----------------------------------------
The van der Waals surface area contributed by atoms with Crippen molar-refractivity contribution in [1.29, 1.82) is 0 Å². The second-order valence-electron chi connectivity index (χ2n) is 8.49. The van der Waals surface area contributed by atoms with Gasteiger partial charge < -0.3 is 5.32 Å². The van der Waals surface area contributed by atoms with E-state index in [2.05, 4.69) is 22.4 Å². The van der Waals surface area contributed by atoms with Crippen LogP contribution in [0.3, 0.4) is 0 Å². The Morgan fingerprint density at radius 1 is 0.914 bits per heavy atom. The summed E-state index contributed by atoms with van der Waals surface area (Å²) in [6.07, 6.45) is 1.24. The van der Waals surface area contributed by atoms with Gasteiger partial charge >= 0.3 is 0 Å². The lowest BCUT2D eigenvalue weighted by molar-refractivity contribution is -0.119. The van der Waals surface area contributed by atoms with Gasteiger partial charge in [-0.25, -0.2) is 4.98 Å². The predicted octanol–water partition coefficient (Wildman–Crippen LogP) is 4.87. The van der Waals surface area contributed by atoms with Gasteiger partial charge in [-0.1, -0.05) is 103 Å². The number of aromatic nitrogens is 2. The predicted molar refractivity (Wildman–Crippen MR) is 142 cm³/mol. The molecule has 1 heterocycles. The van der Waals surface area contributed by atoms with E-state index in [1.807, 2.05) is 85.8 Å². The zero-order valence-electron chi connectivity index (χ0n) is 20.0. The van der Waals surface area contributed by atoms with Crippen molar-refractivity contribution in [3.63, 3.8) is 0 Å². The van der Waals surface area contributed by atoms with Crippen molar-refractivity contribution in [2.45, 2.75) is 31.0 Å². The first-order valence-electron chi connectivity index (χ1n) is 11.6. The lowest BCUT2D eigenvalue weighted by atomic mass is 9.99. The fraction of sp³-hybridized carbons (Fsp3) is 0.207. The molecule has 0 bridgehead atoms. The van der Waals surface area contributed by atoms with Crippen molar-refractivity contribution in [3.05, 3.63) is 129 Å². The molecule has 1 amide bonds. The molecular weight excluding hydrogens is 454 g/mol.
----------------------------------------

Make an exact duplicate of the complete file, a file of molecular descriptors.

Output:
The van der Waals surface area contributed by atoms with Crippen molar-refractivity contribution in [1.29, 1.82) is 0 Å². The second-order valence-electron chi connectivity index (χ2n) is 8.49. The van der Waals surface area contributed by atoms with Gasteiger partial charge < -0.3 is 5.32 Å². The van der Waals surface area contributed by atoms with E-state index in [2.05, 4.69) is 22.4 Å². The van der Waals surface area contributed by atoms with Crippen LogP contribution in [0.3, 0.4) is 0 Å². The Morgan fingerprint density at radius 1 is 0.914 bits per heavy atom. The summed E-state index contributed by atoms with van der Waals surface area (Å²) in [6.07, 6.45) is 1.24. The van der Waals surface area contributed by atoms with Gasteiger partial charge >= 0.3 is 0 Å². The lowest BCUT2D eigenvalue weighted by molar-refractivity contribution is -0.119. The van der Waals surface area contributed by atoms with Gasteiger partial charge in [-0.25, -0.2) is 4.98 Å². The predicted octanol–water partition coefficient (Wildman–Crippen LogP) is 4.87. The van der Waals surface area contributed by atoms with Gasteiger partial charge in [-0.1, -0.05) is 103 Å². The number of aromatic nitrogens is 2. The predicted molar refractivity (Wildman–Crippen MR) is 142 cm³/mol. The molecule has 1 heterocycles. The van der Waals surface area contributed by atoms with E-state index in [1.807, 2.05) is 85.8 Å². The zero-order valence-electron chi connectivity index (χ0n) is 20.0. The van der Waals surface area contributed by atoms with Crippen molar-refractivity contribution in [3.63, 3.8) is 0 Å². The van der Waals surface area contributed by atoms with Crippen molar-refractivity contribution in [2.45, 2.75) is 31.0 Å². The first-order valence-electron chi connectivity index (χ1n) is 11.6. The lowest BCUT2D eigenvalue weighted by atomic mass is 9.99. The fraction of sp³-hybridized carbons (Fsp3) is 0.207. The molecule has 0 bridgehead atoms. The van der Waals surface area contributed by atoms with Crippen molar-refractivity contribution in [3.05, 3.63) is 129 Å². The molecule has 1 amide bonds. The molecular weight excluding hydrogens is 454 g/mol.